Implications of global environmental change for the burden of snakebite.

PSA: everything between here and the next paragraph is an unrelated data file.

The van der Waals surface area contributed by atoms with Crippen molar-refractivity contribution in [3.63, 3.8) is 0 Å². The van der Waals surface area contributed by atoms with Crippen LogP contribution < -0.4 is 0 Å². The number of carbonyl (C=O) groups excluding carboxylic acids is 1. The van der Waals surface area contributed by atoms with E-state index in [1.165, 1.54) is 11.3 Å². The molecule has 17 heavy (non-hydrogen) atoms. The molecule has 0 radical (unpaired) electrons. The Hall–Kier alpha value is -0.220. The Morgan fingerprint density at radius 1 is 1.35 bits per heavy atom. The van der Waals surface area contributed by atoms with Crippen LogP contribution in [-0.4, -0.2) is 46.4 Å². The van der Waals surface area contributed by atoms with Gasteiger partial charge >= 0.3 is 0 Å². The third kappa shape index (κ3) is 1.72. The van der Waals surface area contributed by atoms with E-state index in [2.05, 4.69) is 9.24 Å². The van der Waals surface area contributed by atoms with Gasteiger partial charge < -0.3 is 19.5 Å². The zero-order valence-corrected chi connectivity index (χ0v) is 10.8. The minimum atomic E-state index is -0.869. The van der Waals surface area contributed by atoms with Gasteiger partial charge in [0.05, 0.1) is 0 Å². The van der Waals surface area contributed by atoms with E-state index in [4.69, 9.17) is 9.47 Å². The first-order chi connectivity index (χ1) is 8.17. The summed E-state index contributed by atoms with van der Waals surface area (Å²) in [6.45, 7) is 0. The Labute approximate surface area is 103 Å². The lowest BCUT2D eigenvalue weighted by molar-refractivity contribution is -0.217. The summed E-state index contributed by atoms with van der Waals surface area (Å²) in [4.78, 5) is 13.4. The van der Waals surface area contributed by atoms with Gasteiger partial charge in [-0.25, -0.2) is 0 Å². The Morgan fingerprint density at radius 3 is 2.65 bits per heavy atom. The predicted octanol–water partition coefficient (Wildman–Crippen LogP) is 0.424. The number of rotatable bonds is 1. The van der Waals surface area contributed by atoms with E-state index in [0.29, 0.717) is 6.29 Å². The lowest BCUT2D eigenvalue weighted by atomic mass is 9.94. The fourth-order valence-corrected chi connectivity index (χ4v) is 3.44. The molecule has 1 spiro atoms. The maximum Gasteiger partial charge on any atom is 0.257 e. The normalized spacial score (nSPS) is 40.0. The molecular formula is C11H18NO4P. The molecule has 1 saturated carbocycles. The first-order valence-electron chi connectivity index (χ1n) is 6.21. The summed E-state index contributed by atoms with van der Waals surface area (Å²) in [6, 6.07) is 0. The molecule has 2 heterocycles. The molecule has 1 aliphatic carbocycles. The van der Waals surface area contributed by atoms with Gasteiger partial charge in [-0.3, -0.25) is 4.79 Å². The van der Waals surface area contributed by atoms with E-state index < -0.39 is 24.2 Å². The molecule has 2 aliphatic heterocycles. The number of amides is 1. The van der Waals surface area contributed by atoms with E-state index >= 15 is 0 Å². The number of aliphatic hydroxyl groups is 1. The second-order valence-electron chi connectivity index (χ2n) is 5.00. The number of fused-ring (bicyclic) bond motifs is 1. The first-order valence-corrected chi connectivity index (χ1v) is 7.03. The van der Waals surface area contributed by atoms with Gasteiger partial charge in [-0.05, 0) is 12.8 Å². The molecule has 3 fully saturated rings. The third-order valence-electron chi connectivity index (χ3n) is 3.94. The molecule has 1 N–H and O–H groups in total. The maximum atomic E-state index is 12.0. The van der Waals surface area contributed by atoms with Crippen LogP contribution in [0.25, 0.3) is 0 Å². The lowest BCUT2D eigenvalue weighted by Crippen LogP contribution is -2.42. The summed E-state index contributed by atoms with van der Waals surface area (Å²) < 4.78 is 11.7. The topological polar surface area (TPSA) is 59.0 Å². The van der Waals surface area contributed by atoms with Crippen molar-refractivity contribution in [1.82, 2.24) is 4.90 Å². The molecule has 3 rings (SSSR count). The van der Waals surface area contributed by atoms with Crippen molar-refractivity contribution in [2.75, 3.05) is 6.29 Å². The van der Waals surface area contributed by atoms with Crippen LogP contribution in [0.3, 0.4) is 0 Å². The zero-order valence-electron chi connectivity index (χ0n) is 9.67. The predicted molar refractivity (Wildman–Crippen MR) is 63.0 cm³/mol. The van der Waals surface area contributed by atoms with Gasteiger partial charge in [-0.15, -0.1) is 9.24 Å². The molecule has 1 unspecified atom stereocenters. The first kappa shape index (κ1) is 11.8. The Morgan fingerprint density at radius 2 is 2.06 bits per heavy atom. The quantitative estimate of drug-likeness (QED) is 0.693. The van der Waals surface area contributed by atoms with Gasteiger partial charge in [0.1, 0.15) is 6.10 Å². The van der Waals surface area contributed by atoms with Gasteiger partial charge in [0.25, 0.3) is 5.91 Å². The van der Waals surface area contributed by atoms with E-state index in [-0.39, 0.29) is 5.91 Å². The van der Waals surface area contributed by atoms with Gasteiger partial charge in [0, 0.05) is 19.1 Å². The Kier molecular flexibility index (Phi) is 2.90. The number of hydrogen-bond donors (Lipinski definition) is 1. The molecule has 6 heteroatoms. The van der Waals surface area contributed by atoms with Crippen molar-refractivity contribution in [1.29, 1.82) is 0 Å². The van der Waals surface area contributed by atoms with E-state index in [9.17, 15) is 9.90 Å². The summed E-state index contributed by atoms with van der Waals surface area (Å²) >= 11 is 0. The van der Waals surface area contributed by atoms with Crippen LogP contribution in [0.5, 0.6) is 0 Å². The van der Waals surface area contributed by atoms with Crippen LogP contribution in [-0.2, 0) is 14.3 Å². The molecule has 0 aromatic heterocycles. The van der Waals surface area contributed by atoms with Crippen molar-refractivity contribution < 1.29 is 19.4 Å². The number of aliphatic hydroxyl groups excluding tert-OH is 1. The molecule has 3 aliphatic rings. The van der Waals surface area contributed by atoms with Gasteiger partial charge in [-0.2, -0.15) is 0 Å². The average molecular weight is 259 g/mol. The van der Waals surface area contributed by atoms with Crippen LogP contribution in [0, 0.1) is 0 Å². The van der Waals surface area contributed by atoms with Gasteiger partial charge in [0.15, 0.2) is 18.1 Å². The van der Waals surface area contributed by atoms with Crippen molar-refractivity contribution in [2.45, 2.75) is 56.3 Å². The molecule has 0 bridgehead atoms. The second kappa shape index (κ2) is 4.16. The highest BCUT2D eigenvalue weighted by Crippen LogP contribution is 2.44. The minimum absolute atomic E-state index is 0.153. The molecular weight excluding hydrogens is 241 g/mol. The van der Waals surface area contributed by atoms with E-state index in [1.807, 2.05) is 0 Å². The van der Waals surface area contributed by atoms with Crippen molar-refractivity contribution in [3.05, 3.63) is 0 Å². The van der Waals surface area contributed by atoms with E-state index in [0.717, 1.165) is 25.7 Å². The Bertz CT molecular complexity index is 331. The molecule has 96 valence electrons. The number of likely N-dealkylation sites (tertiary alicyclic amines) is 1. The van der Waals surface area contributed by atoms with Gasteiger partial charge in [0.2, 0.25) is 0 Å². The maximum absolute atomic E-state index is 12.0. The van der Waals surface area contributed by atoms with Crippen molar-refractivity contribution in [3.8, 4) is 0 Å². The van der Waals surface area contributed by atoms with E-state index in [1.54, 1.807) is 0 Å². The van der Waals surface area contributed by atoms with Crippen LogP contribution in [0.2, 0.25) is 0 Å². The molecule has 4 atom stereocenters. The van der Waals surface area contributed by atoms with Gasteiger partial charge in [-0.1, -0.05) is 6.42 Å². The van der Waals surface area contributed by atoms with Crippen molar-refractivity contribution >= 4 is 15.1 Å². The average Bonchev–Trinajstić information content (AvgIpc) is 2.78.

Snakebite envenoming is a set of intoxication diseases that disproportionately affect people of poor socioeconomic backgrounds in tropical countries. As it is highly dependent on the environment its burden is expected to shift spatially with global anthropogenic environmental (climate, land use) and demographic change. The mechanisms underlying the changes to snakebite epidemiology are related to factors of snakes and humans. The distribution and abundance of snakes are expected to change with global warming via their thermal tolerance, while rainfall may affect the timing of key activities like feeding and reproduction. Human population growth is the primary cause of land-use change, which may impact snakes at smaller spatial scales than climate via habitat and biodiversity loss (e.g. prey availability). Human populations, on the other hand, could experience novel patterns and morbidity of snakebite envenoming, both as a result of snake responses to environmental change and due to the development of agricultural adaptations to climate change, socioeconomic and cultural changes, development and availability of better antivenoms, personal protective equipment, and mechanization of agriculture that mediate risk of encounters with snakes and their outcomes. The likely global effects of environmental and demographic change are thus context-dependent and could encompass both increasing and or snakebite burden (incidence, number of cases or morbidity), exposing new populations to snakes in temperate areas due to "tropicalization", or by land use change-induced snake biodiversity loss, respectively. Tackling global change requires drastic measures to ensure large-scale ecosystem functionality. However, as ecosystems represent the main source of venomous snakes their conservation should be accompanied by comprehensive public health campaigns. The challenges associated with the joint efforts of biodiversity conservation and public health professionals should be considered in the global sustainability agenda in a wider context that applies to neglected tropical and zoonotic and emerging diseases.